As you can tell from my love letter to The North Water, I like books set in the arctic. When I was a kid, I wanted to be an explorer right after my ballerina phase and just before my Indiana Jones phase. (Current phase: I want an office with a door.) I excitedly requested Ed O’Loughlin’s Minds of Winter from NetGalley when I saw the Franklin Expedition’s prominent place in the blurb:
In a journey shrouded in mystery and intrigue, Sir John Franklin’s 1895 campaign in search of the Northwest Passage ended in tragedy. All 129 men were lost to the ice, and nothing from the expedition was retrieved, including two rare and valuable Greenwich chronometers. When one of the chronometers appears a century and a half later in London, in pristine condition and crudely disguised as a Victorian carriage clock, new questions arise about what really happened on that expedition—and the fates of the men involved.
There are many new questions, but few answers. Most chapters are flashbacks to historical events, but two modern-day characters, Nelson and Fay, surface regularly to frame the historical anecdotes without quite tying them together. The best parts of Minds of Winter are the accounts of various expeditions sent to search for the Franklin Expedition and the fabled Northern Passage.
The strongest chapters are those most rooted in history, but some passages are more effective than others. The first occurs in 1841 as Sir John Franklin’s niece, Sophia, opens a dance. While she spends time with Captains Ross and Crozier (the eventual captain of the H.M.S. Terror), there’s more detail in her character than almost any other in the novel. Her passage closely follows her inner turmoil and excitement. Unlike other sections that stuff in years of biographical details and character development, Sophia’s chapter describes a single night. It’s a beautiful and immersive scene that allows the reader to see these men from an outsider’s perspective.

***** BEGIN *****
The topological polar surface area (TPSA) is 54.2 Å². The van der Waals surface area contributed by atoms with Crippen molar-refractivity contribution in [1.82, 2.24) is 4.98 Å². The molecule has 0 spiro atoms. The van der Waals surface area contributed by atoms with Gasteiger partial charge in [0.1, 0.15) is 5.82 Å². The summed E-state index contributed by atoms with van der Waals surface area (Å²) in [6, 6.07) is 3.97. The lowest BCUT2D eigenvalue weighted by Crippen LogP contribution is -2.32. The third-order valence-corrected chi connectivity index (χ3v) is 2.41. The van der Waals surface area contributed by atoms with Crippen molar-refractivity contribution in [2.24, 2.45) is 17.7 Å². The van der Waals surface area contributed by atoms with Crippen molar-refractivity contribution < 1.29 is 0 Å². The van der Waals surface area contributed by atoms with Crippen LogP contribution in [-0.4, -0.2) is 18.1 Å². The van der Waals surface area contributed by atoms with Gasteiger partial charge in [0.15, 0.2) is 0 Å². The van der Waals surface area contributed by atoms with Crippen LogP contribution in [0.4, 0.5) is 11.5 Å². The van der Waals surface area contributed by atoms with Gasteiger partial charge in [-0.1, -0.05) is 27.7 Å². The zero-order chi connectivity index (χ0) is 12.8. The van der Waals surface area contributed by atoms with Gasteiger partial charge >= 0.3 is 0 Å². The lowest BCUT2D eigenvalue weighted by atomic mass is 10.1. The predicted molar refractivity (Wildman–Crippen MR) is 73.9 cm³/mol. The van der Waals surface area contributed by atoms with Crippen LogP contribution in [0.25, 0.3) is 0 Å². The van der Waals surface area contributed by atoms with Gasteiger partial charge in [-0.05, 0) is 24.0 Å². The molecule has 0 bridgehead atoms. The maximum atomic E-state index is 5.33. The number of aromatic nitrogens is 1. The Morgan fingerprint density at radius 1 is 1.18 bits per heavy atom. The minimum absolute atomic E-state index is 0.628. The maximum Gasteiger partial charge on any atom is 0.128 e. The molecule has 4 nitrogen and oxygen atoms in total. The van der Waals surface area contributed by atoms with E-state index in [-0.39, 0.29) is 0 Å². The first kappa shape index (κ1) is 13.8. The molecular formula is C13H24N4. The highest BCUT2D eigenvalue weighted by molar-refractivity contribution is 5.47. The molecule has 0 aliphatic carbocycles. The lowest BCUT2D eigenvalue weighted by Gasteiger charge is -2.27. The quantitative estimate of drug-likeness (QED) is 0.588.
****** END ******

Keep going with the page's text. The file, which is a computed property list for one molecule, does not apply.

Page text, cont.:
Other characters and voices are captured well too, but the scene frequently changes just as their story reaches its climax or introduces an intriguing detail. Minds of Winter is ambitious; many chapters raise the curtain on a new set of characters and the reader must trust that these characters are relevant to the overall narrative. Often, the connections are tenuous and slow to appear amidst an onslaught of background information and context. It was tough seeing one story end just as I became acquainted with its style and peripheral characters, only to be introduced to another group from another decade. Seeds of a conspiracy are planted, but come to nothing. It’s true that open endings can spur a fun debate, but this ending is too open for my taste.
Some people will really enjoy this book and there’s an easy way to ensure you will too: Do research before reading, or keep a search engine up. Familiarize yourself with the names of the Franklin Expedition and some of the key players in the later search parties up through Amundsen’s flight over the North Pole. If you know the names of key characters, the blend of fact/fiction is impressive. More than anything, this dictated my enjoyment of a chapter: familiar names elicited curiosity and excitement while unfamiliar names added to the quagmire of places, dates, and names—so many names!—of people, cities, ships, waterways, etc. Being able to appreciate the blend of fact and fiction is key to appreciating this book.
Overall: 3.8 The mechanics and writing are sound, but the story meanders in ways I found difficult to follow. The Nelson/Fay chapters fall flat when surrounded by the adventures of more dynamic, adventuresome people.
Translation: Research a bit, then read the book. I plan to add this book to my list of books to reread in 5-10 years. Knowing what to expect, I imagine I’ll enjoy it much more.
NB: This book was provided for review by the publisher, Quercus (via NetGalley)
Image Credit: Goodreads